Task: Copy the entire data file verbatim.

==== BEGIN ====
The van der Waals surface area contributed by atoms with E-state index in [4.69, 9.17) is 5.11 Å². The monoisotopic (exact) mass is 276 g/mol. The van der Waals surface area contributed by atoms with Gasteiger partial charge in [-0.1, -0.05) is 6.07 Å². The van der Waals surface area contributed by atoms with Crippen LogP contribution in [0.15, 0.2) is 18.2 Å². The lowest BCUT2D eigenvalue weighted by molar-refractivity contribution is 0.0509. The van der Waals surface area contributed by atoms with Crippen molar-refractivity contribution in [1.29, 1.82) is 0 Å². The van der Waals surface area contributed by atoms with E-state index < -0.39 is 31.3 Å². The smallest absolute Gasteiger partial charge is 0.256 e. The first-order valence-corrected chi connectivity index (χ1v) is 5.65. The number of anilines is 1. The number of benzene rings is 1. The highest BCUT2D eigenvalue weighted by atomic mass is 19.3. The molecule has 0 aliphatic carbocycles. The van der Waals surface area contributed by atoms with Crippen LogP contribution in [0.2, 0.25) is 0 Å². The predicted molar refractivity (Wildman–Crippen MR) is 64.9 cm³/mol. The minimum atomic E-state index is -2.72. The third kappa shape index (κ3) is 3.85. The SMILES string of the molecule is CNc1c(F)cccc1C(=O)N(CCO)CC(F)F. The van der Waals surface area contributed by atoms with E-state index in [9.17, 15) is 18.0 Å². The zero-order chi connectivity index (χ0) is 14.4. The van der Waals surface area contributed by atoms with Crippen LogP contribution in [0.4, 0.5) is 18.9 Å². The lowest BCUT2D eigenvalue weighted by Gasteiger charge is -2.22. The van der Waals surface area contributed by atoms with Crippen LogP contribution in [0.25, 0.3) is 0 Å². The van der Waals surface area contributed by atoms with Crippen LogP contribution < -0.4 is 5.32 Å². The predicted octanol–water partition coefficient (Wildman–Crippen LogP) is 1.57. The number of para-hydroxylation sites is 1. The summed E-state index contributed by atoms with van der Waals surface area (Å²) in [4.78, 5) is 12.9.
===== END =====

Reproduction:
The van der Waals surface area contributed by atoms with E-state index in [4.69, 9.17) is 5.11 Å². The monoisotopic (exact) mass is 276 g/mol. The van der Waals surface area contributed by atoms with Gasteiger partial charge in [-0.1, -0.05) is 6.07 Å². The van der Waals surface area contributed by atoms with Crippen LogP contribution in [0.15, 0.2) is 18.2 Å². The lowest BCUT2D eigenvalue weighted by molar-refractivity contribution is 0.0509. The van der Waals surface area contributed by atoms with Crippen molar-refractivity contribution in [1.29, 1.82) is 0 Å². The van der Waals surface area contributed by atoms with E-state index < -0.39 is 31.3 Å². The smallest absolute Gasteiger partial charge is 0.256 e. The first-order valence-corrected chi connectivity index (χ1v) is 5.65. The number of anilines is 1. The number of benzene rings is 1. The highest BCUT2D eigenvalue weighted by atomic mass is 19.3. The molecule has 0 aliphatic carbocycles. The van der Waals surface area contributed by atoms with Crippen LogP contribution in [0.2, 0.25) is 0 Å². The predicted molar refractivity (Wildman–Crippen MR) is 64.9 cm³/mol. The minimum atomic E-state index is -2.72. The third kappa shape index (κ3) is 3.85. The SMILES string of the molecule is CNc1c(F)cccc1C(=O)N(CCO)CC(F)F. The van der Waals surface area contributed by atoms with E-state index in [9.17, 15) is 18.0 Å². The zero-order chi connectivity index (χ0) is 14.4. The van der Waals surface area contributed by atoms with Crippen LogP contribution in [0.4, 0.5) is 18.9 Å². The lowest BCUT2D eigenvalue weighted by Gasteiger charge is -2.22. The van der Waals surface area contributed by atoms with Crippen LogP contribution in [0.25, 0.3) is 0 Å². The van der Waals surface area contributed by atoms with Crippen LogP contribution < -0.4 is 5.32 Å². The predicted octanol–water partition coefficient (Wildman–Crippen LogP) is 1.57. The number of para-hydroxylation sites is 1. The summed E-state index contributed by atoms with van der Waals surface area (Å²) in [4.78, 5) is 12.9.